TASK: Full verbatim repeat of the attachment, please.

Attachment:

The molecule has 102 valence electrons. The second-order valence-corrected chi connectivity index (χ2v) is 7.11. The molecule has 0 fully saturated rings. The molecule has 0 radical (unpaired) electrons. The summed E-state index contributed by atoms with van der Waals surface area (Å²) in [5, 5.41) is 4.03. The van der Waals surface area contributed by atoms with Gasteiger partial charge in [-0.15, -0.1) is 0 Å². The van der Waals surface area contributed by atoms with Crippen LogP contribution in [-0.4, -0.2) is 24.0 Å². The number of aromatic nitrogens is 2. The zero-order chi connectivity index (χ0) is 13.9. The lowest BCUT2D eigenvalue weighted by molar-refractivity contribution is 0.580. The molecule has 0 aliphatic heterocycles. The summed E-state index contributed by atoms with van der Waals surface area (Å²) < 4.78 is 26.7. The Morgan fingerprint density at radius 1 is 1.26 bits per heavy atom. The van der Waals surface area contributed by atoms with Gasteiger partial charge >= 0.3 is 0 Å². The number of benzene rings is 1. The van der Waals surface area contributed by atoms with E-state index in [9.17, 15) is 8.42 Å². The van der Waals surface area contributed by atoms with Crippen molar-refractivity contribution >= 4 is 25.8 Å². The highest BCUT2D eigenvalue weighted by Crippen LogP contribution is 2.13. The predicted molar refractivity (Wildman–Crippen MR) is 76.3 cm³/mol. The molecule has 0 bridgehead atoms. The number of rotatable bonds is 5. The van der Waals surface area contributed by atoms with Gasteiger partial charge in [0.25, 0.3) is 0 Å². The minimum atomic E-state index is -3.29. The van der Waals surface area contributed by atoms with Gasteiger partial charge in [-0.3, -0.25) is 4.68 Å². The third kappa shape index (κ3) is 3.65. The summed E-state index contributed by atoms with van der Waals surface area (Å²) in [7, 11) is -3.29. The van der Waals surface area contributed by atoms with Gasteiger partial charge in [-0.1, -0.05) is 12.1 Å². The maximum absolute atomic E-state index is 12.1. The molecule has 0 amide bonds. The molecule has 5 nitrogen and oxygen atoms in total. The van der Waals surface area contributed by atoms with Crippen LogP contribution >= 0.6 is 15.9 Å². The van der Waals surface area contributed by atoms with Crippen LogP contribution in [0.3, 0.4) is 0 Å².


The molecule has 102 valence electrons. The second-order valence-corrected chi connectivity index (χ2v) is 7.11. The molecule has 0 fully saturated rings. The molecule has 0 radical (unpaired) electrons. The summed E-state index contributed by atoms with van der Waals surface area (Å²) in [5, 5.41) is 4.03. The van der Waals surface area contributed by atoms with Gasteiger partial charge in [-0.15, -0.1) is 0 Å². The van der Waals surface area contributed by atoms with Crippen LogP contribution in [-0.4, -0.2) is 24.0 Å². The number of aromatic nitrogens is 2. The zero-order chi connectivity index (χ0) is 13.9. The lowest BCUT2D eigenvalue weighted by molar-refractivity contribution is 0.580. The molecule has 0 aliphatic heterocycles. The summed E-state index contributed by atoms with van der Waals surface area (Å²) < 4.78 is 26.7. The Morgan fingerprint density at radius 1 is 1.26 bits per heavy atom. The van der Waals surface area contributed by atoms with Gasteiger partial charge >= 0.3 is 0 Å². The number of benzene rings is 1. The van der Waals surface area contributed by atoms with E-state index in [9.17, 15) is 8.42 Å². The van der Waals surface area contributed by atoms with Crippen molar-refractivity contribution >= 4 is 25.8 Å². The highest BCUT2D eigenvalue weighted by Crippen LogP contribution is 2.13. The predicted molar refractivity (Wildman–Crippen MR) is 76.3 cm³/mol. The molecule has 0 bridgehead atoms. The number of rotatable bonds is 5. The van der Waals surface area contributed by atoms with Gasteiger partial charge in [0.25, 0.3) is 0 Å². The minimum atomic E-state index is -3.29. The van der Waals surface area contributed by atoms with Gasteiger partial charge in [-0.3, -0.25) is 4.68 Å². The third kappa shape index (κ3) is 3.65. The summed E-state index contributed by atoms with van der Waals surface area (Å²) in [7, 11) is -3.29. The van der Waals surface area contributed by atoms with Gasteiger partial charge in [-0.1, -0.05) is 12.1 Å². The maximum absolute atomic E-state index is 12.1. The molecule has 0 amide bonds. The molecule has 5 nitrogen and oxygen atoms in total. The van der Waals surface area contributed by atoms with Crippen LogP contribution >= 0.6 is 15.9 Å². The van der Waals surface area contributed by atoms with Crippen LogP contribution in [0.3, 0.4) is 0 Å².